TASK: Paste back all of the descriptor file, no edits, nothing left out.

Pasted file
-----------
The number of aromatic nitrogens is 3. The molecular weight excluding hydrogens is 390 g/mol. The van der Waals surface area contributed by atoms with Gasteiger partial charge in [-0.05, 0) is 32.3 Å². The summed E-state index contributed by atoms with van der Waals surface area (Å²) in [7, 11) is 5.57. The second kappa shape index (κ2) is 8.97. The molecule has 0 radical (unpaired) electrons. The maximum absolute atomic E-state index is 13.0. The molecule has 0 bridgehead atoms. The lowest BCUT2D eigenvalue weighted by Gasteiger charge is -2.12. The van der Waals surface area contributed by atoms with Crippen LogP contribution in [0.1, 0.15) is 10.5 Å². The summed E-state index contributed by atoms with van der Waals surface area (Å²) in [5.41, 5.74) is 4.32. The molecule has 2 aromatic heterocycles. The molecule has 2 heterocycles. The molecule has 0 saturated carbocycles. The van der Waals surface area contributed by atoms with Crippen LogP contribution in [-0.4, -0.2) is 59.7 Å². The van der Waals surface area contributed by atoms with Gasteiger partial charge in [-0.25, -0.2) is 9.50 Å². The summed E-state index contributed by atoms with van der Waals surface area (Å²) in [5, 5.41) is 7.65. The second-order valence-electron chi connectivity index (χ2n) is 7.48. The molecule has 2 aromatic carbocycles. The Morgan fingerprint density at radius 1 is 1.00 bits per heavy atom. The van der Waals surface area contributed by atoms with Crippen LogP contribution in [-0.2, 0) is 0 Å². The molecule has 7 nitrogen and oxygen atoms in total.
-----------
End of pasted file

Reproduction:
The number of aromatic nitrogens is 3. The molecular weight excluding hydrogens is 390 g/mol. The van der Waals surface area contributed by atoms with Gasteiger partial charge in [-0.05, 0) is 32.3 Å². The summed E-state index contributed by atoms with van der Waals surface area (Å²) in [7, 11) is 5.57. The second kappa shape index (κ2) is 8.97. The molecule has 0 radical (unpaired) electrons. The maximum absolute atomic E-state index is 13.0. The molecule has 0 bridgehead atoms. The lowest BCUT2D eigenvalue weighted by Gasteiger charge is -2.12. The van der Waals surface area contributed by atoms with Crippen LogP contribution in [0.1, 0.15) is 10.5 Å². The summed E-state index contributed by atoms with van der Waals surface area (Å²) in [5.41, 5.74) is 4.32. The molecule has 2 aromatic heterocycles. The molecule has 2 heterocycles. The molecule has 0 saturated carbocycles. The van der Waals surface area contributed by atoms with Crippen LogP contribution in [-0.4, -0.2) is 59.7 Å². The van der Waals surface area contributed by atoms with Gasteiger partial charge in [-0.25, -0.2) is 9.50 Å². The summed E-state index contributed by atoms with van der Waals surface area (Å²) in [5, 5.41) is 7.65. The second-order valence-electron chi connectivity index (χ2n) is 7.48. The molecule has 2 aromatic carbocycles. The Morgan fingerprint density at radius 1 is 1.00 bits per heavy atom. The van der Waals surface area contributed by atoms with Crippen LogP contribution in [-0.2, 0) is 0 Å². The molecule has 7 nitrogen and oxygen atoms in total.